A Sense of Place | A Place to be Sensed: Vol. 6 – Winter Sporting Wonderland
Arthur Shilstone’s prolific career as a Master of Sporting Art produced a vast and diverse inventory of watercolor sporting scenes. Any Sporting Art enthusiast can find their sense of place within his body of work. With such a large inventory, however, we recognize the potential challenge of pinpointing that one exact scene (or 2, or 3….) that brings a distinct ‘place to be sensed’ to a collection. We’ve decided to break down the collection into a few distinct categories and dive into the sparkling waters and abundant forests of a few select pieces. Today, we’ll be focusing on some of Shilstone’s winter sporting paintings.
Arthur Shilstone’s winter scenes hold a special place in our heart. While greener landscapes may be overall more popular and a little more universal, we can’t deny our love for these winter sporting scenes. We are, after all, New Englanders at heart, and Shilstone’s masterful representation of these fields, streams, lakes and forests brings us home.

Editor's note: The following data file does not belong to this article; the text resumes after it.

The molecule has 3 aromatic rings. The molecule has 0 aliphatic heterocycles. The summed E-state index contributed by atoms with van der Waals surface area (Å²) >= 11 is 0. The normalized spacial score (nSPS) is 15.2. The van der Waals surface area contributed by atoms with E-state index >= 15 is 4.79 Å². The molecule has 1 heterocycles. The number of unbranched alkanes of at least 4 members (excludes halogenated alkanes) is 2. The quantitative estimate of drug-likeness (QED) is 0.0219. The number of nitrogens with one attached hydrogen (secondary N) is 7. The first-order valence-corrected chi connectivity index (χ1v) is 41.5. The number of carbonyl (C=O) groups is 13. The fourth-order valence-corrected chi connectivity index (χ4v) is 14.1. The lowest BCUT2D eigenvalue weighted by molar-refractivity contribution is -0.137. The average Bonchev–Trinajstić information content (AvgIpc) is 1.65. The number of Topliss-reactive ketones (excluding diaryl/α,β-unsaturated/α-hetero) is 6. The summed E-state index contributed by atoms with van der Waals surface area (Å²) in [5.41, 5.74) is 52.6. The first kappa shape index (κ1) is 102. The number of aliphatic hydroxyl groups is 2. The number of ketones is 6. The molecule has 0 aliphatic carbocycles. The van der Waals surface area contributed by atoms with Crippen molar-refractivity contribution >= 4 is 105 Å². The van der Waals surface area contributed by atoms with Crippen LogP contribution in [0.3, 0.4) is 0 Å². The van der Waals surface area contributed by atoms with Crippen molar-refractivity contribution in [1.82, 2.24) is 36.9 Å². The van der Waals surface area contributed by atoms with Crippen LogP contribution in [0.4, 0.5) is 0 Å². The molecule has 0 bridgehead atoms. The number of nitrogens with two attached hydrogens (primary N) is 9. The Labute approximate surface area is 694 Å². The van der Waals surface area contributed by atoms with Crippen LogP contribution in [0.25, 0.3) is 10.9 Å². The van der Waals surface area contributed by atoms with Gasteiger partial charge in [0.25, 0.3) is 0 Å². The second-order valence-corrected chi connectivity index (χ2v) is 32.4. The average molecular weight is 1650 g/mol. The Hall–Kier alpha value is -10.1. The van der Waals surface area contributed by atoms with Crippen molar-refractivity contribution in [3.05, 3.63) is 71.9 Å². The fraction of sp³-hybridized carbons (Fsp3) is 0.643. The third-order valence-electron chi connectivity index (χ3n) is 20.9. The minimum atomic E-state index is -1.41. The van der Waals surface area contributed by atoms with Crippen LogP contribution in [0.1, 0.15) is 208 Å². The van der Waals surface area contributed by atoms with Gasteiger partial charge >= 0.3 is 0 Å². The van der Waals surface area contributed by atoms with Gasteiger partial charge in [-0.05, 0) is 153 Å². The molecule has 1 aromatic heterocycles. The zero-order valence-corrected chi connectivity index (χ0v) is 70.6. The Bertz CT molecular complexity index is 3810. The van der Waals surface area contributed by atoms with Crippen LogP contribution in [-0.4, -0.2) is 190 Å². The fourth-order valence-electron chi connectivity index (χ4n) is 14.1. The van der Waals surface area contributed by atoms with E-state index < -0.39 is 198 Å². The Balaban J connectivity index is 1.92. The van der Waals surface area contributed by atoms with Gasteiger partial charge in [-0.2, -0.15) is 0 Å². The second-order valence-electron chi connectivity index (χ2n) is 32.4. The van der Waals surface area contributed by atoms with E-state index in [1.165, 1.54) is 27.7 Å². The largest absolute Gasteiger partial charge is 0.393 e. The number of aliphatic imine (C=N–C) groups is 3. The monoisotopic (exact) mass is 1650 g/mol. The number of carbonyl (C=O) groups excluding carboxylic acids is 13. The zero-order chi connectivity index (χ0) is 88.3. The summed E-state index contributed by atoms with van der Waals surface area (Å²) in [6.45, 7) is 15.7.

Some of you may remember A Sense of Place Vol. 1 – ‘Unpainted Spaces’ in which we looked at Arthur Shilstone’s Anticipation, paying particular attention to Shilstone’s use of white space. Winter Pheasants is a prime example of such technique, calling to mind days spent chasing pheasants in barren December fields blanketed in snow, gray cloud cover overhead and the air calm and quiet.
One of the best examples of Shilstone’s use of light washes to structure the scene is Winter Mist on the Stream – the generous washes of cool blues, grays and purples soften the harsh winter landscape and give an intense moodiness to the piece that makes it live far beyond just a ‘winter scene’ in our minds.
The visual intrigue in Across a Winter Stream comes from, once again, Shilstone’s adept use of the unpainted space – by using the crisp white to suggest a skirt of ice on the riverbank, Shilstone brings the viewer’s eyes through the piece from left to right – starting at the shooting sportsman, following the leading line and ending at his target.
Browse the rest of the selection and let us know your thoughts in the comments below! As always, inquiries for purchasing are welcome – please contact Fred at email@example.com and (802) 598-8301!